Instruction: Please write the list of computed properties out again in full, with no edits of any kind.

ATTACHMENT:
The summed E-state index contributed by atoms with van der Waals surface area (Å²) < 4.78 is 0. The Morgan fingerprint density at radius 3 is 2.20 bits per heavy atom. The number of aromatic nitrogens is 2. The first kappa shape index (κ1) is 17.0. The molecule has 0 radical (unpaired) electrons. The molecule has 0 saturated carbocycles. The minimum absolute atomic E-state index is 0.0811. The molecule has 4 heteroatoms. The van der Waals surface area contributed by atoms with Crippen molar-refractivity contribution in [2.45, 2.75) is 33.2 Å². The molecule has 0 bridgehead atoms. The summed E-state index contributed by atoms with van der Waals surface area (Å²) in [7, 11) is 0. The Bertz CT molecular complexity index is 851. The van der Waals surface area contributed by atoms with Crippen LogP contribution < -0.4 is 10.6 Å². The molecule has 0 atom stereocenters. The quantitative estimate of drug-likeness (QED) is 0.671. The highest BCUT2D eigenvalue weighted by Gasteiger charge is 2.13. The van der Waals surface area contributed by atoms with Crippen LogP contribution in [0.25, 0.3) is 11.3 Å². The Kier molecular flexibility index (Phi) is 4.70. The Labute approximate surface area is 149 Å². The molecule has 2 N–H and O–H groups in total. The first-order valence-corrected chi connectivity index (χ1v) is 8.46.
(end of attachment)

The summed E-state index contributed by atoms with van der Waals surface area (Å²) < 4.78 is 0. The Morgan fingerprint density at radius 3 is 2.20 bits per heavy atom. The number of aromatic nitrogens is 2. The first kappa shape index (κ1) is 17.0. The molecule has 0 radical (unpaired) electrons. The molecule has 0 saturated carbocycles. The minimum absolute atomic E-state index is 0.0811. The molecule has 4 heteroatoms. The van der Waals surface area contributed by atoms with Crippen molar-refractivity contribution in [2.45, 2.75) is 33.2 Å². The molecule has 0 bridgehead atoms. The summed E-state index contributed by atoms with van der Waals surface area (Å²) in [7, 11) is 0. The Bertz CT molecular complexity index is 851. The van der Waals surface area contributed by atoms with Crippen LogP contribution < -0.4 is 10.6 Å². The molecule has 0 atom stereocenters. The quantitative estimate of drug-likeness (QED) is 0.671. The highest BCUT2D eigenvalue weighted by Gasteiger charge is 2.13. The van der Waals surface area contributed by atoms with Crippen LogP contribution in [0.25, 0.3) is 11.3 Å². The Kier molecular flexibility index (Phi) is 4.70. The Labute approximate surface area is 149 Å². The molecule has 2 N–H and O–H groups in total. The first-order valence-corrected chi connectivity index (χ1v) is 8.46.